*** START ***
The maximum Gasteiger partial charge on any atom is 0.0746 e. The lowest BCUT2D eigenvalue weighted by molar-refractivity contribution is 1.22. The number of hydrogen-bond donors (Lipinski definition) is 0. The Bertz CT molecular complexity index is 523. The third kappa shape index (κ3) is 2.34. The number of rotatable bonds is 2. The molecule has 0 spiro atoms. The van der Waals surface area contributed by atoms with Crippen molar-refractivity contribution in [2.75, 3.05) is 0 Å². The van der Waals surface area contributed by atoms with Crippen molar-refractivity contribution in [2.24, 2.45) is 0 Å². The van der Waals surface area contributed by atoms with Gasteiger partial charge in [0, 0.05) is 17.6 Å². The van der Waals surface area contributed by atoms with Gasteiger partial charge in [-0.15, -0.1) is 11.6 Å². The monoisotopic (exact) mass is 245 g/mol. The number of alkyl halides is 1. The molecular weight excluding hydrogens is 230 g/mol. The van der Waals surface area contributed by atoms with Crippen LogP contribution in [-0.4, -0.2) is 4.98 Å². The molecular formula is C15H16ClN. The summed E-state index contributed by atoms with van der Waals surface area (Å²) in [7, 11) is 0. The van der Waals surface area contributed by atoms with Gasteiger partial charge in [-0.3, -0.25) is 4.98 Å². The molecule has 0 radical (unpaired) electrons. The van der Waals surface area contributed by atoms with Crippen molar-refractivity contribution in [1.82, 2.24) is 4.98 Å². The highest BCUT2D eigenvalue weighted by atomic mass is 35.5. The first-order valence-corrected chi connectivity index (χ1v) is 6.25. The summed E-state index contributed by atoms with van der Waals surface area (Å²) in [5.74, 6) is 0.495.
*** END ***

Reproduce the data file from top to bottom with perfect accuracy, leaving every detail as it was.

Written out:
The maximum Gasteiger partial charge on any atom is 0.0746 e. The lowest BCUT2D eigenvalue weighted by molar-refractivity contribution is 1.22. The number of hydrogen-bond donors (Lipinski definition) is 0. The Bertz CT molecular complexity index is 523. The third kappa shape index (κ3) is 2.34. The number of rotatable bonds is 2. The molecule has 0 spiro atoms. The van der Waals surface area contributed by atoms with Crippen molar-refractivity contribution in [2.75, 3.05) is 0 Å². The van der Waals surface area contributed by atoms with Crippen molar-refractivity contribution in [2.24, 2.45) is 0 Å². The van der Waals surface area contributed by atoms with Gasteiger partial charge in [0, 0.05) is 17.6 Å². The van der Waals surface area contributed by atoms with Gasteiger partial charge in [-0.15, -0.1) is 11.6 Å². The monoisotopic (exact) mass is 245 g/mol. The number of alkyl halides is 1. The molecular weight excluding hydrogens is 230 g/mol. The van der Waals surface area contributed by atoms with Crippen LogP contribution in [-0.4, -0.2) is 4.98 Å². The molecular formula is C15H16ClN. The summed E-state index contributed by atoms with van der Waals surface area (Å²) in [7, 11) is 0. The van der Waals surface area contributed by atoms with Gasteiger partial charge in [-0.3, -0.25) is 4.98 Å². The molecule has 0 radical (unpaired) electrons. The van der Waals surface area contributed by atoms with Crippen molar-refractivity contribution in [1.82, 2.24) is 4.98 Å². The highest BCUT2D eigenvalue weighted by atomic mass is 35.5. The first-order valence-corrected chi connectivity index (χ1v) is 6.25. The summed E-state index contributed by atoms with van der Waals surface area (Å²) in [5.74, 6) is 0.495.